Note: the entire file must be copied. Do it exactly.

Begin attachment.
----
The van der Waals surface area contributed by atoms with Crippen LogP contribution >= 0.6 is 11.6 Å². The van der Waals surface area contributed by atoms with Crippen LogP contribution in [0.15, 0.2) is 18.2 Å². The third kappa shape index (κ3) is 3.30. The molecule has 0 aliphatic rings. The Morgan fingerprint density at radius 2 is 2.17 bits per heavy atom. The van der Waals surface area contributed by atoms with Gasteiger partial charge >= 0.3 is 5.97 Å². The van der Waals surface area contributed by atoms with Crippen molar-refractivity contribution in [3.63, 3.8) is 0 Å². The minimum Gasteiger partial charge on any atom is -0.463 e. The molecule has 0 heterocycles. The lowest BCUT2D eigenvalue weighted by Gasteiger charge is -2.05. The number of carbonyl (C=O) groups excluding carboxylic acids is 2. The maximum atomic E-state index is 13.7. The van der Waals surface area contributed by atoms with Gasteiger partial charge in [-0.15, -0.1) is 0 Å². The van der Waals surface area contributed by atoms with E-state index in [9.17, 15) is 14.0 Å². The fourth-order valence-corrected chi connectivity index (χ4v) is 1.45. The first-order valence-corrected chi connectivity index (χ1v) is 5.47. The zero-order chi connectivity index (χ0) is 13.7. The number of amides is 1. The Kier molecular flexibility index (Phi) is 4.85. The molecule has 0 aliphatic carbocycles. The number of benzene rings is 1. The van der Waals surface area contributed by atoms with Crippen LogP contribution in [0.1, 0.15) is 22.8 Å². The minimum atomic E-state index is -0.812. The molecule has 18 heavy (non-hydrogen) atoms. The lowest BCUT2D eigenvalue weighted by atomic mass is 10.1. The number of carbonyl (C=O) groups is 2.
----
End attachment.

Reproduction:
The van der Waals surface area contributed by atoms with Crippen LogP contribution >= 0.6 is 11.6 Å². The van der Waals surface area contributed by atoms with Crippen LogP contribution in [0.15, 0.2) is 18.2 Å². The third kappa shape index (κ3) is 3.30. The molecule has 0 aliphatic rings. The Morgan fingerprint density at radius 2 is 2.17 bits per heavy atom. The van der Waals surface area contributed by atoms with Gasteiger partial charge >= 0.3 is 5.97 Å². The van der Waals surface area contributed by atoms with Crippen molar-refractivity contribution in [3.63, 3.8) is 0 Å². The minimum Gasteiger partial charge on any atom is -0.463 e. The molecule has 0 heterocycles. The lowest BCUT2D eigenvalue weighted by Gasteiger charge is -2.05. The number of carbonyl (C=O) groups excluding carboxylic acids is 2. The maximum atomic E-state index is 13.7. The van der Waals surface area contributed by atoms with Gasteiger partial charge in [-0.15, -0.1) is 0 Å². The van der Waals surface area contributed by atoms with E-state index in [9.17, 15) is 14.0 Å². The fourth-order valence-corrected chi connectivity index (χ4v) is 1.45. The first-order valence-corrected chi connectivity index (χ1v) is 5.47. The zero-order chi connectivity index (χ0) is 13.7. The number of amides is 1. The Kier molecular flexibility index (Phi) is 4.85. The molecule has 0 aliphatic carbocycles. The number of benzene rings is 1. The van der Waals surface area contributed by atoms with Crippen LogP contribution in [0.1, 0.15) is 22.8 Å². The minimum atomic E-state index is -0.812. The molecule has 18 heavy (non-hydrogen) atoms. The lowest BCUT2D eigenvalue weighted by atomic mass is 10.1. The number of carbonyl (C=O) groups is 2.